Former president Barack Obama said he believes social media platforms including Facebook need to look into their business models because of how they can be abused by the likes of ISIS and neo-Nazis.
In an hour-long speech at the Sloan Sports Analytics Conference at MIT on Friday, Obama also addressed the role of websites like Google and Twitter in subverting democracy.
His remarks were kept off-the-record by the hundreds of people who attended, but in an audio recording obtained by Reason, it emerged Obama called on social media platforms to ‘recognize they are a public good as well as a commercial enterprise.’
Former president Barack Obama (pictured in December) said social media platforms need to look into their business models because of how they can be abused by ISIS and neo-Nazis
Describing the sites as a ‘hugely powerful potential force for good,’ he added: ‘What’s also true is that our social media platforms are just a tool.
‘ISIS can use that tool. Neo-Nazis can use that tool.
‘I do think the large platforms – Google and Facebook being the most obvious, Twitter and others as well, are part of the ecosystem – have to have a conversation about their business model that recognizes they are a public good as well as a commercial enterprise.
‘They’re not just an invisible platform, they’re shaping our culture in powerful ways.’
Obama also addressed how Americans today live in ‘different realities’ where they not only have ‘different opinions, but different facts.’
And it isn’t just the spread of fake news by Russian-inspired bots, he said, but media organizations like Fox News and The New York Times editorial page that ‘do not describe the same thing.’
Obama also addressed how Americans today live in ‘different realities’ where they not only have ‘different opinions, but different facts.’ Pictured, Obama at his official portrait unveiling earlier this month
‘If you look at these different sources of information, they do not describe the same thing.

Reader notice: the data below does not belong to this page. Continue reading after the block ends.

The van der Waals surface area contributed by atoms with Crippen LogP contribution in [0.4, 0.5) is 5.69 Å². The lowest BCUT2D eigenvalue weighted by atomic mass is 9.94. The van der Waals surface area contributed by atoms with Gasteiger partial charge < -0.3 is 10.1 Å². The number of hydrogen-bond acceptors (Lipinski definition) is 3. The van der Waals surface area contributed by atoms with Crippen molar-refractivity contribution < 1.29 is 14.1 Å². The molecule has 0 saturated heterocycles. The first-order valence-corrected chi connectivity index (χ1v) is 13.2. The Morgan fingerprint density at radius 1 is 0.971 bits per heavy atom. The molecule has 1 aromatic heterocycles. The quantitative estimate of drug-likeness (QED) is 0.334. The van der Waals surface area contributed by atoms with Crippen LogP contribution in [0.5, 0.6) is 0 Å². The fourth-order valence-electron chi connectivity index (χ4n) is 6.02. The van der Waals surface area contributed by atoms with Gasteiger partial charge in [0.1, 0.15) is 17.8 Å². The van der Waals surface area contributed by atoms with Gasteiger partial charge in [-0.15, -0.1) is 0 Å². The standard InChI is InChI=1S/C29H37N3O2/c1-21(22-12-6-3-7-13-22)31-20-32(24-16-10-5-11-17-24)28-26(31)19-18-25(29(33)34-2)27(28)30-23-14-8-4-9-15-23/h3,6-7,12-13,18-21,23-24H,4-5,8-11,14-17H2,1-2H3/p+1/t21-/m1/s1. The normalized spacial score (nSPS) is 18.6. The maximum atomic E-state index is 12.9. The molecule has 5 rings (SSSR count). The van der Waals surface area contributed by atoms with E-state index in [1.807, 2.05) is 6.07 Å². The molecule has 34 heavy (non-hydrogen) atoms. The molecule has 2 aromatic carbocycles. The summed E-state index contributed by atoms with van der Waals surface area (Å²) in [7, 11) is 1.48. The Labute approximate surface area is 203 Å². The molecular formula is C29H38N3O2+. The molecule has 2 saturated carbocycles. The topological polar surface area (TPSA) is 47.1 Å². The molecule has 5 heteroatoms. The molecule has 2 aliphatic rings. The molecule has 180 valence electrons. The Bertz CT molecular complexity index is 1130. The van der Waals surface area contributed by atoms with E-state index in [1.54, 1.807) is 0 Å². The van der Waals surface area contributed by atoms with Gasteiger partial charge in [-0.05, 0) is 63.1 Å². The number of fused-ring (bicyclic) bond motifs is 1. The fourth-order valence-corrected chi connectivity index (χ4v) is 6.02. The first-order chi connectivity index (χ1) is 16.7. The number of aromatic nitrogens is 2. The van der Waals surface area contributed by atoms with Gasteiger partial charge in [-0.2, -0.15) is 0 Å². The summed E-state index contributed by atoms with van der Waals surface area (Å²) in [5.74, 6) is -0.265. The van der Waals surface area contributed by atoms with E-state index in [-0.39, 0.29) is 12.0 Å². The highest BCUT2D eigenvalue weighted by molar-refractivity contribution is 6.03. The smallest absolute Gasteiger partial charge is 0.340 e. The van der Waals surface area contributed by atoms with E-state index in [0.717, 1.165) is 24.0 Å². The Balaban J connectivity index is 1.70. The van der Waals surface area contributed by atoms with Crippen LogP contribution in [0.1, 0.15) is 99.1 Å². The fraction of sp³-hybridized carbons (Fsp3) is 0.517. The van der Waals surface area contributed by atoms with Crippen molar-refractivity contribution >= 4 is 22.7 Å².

‘In some cases, they do not even talk about the same thing – and so it is very difficult to figure out how democracy works over the long term in those circumstances.’
Without mentioning his successor in the White House by name, Obama also noted that some governments, such as in China, decide what views can be aired.
‘But that’s not who we are, and that’s not the society I want to live in.’
The former president also touched on the issue when speaking about climate change – saying that while it’s one thing to dispute how the issue can be tackled, it’s another to deny the science behind it.
‘You and I can have an argument about climate change in which you conclude ‘we’re not going to stop the Chinese and the Indians from burning a bunch of coal, it’s gone on for a pretty long time, we’re just going to have to adapt, and maybe we’ll invent some new energy source in the nick of time, and that’s why I’m opposed to the Paris Accords,” he said.
In thinly-veiled hit a Donald Trump, Obama noted that his administration went eight years without a major scandal
‘I’ll come back and say ‘well no it just turns out if we just invest in some smart technology and we create a smart regulatory framework that incentivizes investment in clean energy, we can actually solve this problem now, and if we don’t it’s going to be catastrophic.”
Then, referencing Senator Jim Inhofe’s stunt from two years ago, he said: ‘I can’t have that same debate with somebody who just holds up a snowball in the middle of the Senate chamber in winter and says, ‘look there’s no climate change because it’s snowing!’
‘Which happened by the way. I didn’t just make that up.’
Obama issued another thinly-veiled insult at Trump when he noted that his White House survived eight years without a major scandal.
He said diversity in his administration was partly responsible for the lack of drama in his administration.
‘We didn’t have a scandal that embarrassed us,’ he said, adding that while his staff made mistakes, none of it was major.
‘I know that seems like a low bar,’ he added, prompting laughter.